Accuracy Of COVID Tests, Numbers Raises Concern
With close to 2,000 new COVID-19 cases in the state Monday, state officials are concerned that the real number of total cases is higher.
Gov. Jim Justice and coronavirus czar Dr. Clay Marsh said during Monday’s COVID-19 briefing that the state may be undercounting the real number of COVID-19 cases in the state.
Both mentioned the prevalence of home testing as the reason.
Marsh said it is possible to have COVID-19, but have a negative result on an at-home test, and therefore advised West Virginians to seek out the more robust PCR tests.
“Although these rapid tests are really very good, they're not absolutely 100 percent sensitive and specific for people who might have COVID,” he said. “We very much suggest for people who have symptoms that could be consistent with COVID, even if you have negative rapid tests, consider going and getting a PCR test, a genetic test.”
PCR tests are more accurate because they amplify genetic material so that even a small amount of coronavirus genes in the patient’s sample can be detected.
Antigen tests, as the name implies, test for antigens which are the portion of the virus that the immune system recognizes to create antibodies.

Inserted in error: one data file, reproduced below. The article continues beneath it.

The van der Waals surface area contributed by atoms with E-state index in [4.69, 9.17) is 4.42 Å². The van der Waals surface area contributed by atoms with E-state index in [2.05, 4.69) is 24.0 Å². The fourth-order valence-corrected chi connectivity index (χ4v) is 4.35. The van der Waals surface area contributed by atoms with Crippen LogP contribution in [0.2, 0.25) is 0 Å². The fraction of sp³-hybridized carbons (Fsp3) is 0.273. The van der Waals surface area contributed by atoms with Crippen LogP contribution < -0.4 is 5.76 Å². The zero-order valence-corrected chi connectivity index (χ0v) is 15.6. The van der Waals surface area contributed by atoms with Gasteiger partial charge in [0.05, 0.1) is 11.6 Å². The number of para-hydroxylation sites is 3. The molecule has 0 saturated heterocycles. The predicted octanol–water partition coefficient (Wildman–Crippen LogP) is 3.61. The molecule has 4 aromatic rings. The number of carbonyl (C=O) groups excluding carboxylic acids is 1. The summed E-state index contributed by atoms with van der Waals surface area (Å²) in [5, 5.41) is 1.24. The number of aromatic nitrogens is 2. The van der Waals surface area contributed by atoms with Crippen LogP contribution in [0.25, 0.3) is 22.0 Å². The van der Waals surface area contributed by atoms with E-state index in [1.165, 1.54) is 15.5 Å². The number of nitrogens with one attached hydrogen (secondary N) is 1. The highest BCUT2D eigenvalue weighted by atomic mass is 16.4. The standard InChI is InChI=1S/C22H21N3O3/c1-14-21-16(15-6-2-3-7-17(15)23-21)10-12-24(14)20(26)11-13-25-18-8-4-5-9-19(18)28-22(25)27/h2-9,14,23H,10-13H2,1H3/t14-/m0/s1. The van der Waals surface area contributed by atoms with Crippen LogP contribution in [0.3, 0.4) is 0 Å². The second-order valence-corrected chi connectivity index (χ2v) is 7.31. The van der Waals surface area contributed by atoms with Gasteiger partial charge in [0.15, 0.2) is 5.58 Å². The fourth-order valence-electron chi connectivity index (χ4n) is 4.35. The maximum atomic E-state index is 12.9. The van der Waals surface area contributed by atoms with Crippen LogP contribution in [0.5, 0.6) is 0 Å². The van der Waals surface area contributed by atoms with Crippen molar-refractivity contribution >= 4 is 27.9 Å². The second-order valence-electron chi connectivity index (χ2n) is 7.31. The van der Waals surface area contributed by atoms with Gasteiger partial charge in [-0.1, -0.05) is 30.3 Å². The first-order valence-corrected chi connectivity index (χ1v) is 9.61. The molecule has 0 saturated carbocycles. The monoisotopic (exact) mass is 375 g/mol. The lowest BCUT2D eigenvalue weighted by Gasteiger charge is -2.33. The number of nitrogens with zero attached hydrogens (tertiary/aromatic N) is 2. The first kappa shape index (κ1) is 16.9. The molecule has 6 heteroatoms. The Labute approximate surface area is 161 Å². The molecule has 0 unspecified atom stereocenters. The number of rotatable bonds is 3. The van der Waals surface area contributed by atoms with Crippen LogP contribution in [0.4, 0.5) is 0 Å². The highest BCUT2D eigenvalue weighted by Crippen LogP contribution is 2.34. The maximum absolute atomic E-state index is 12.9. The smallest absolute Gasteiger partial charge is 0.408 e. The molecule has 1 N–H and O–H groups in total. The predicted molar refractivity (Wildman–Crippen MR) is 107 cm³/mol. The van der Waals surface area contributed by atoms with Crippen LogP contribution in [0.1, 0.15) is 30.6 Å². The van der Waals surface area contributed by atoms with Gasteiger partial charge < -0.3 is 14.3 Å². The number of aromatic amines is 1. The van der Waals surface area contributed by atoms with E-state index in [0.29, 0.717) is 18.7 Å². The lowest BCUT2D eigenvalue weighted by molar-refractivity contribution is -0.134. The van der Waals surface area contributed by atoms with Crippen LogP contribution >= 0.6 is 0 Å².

West Virginia ended its public testing program at the end of June, but Marsh said PCR tests are still available at pharmacies, hospitals, clinics, and county health departments.
Marsh emphasized the importance of accurate testing given the fast onset and high infection rate of the omicron variants of COVID-19.
“We know that for this particular type-form of COVID-19, the symptoms come on much faster, and people are infectious much faster, as few as two to three days people can be infectious,” Marsh said. “So be cognizant, even if you do have even symptoms of sinus etc., please go ahead and test yourself. And if you are negative by rapid tests and those symptoms continue to get worse, please go get a PCR test.”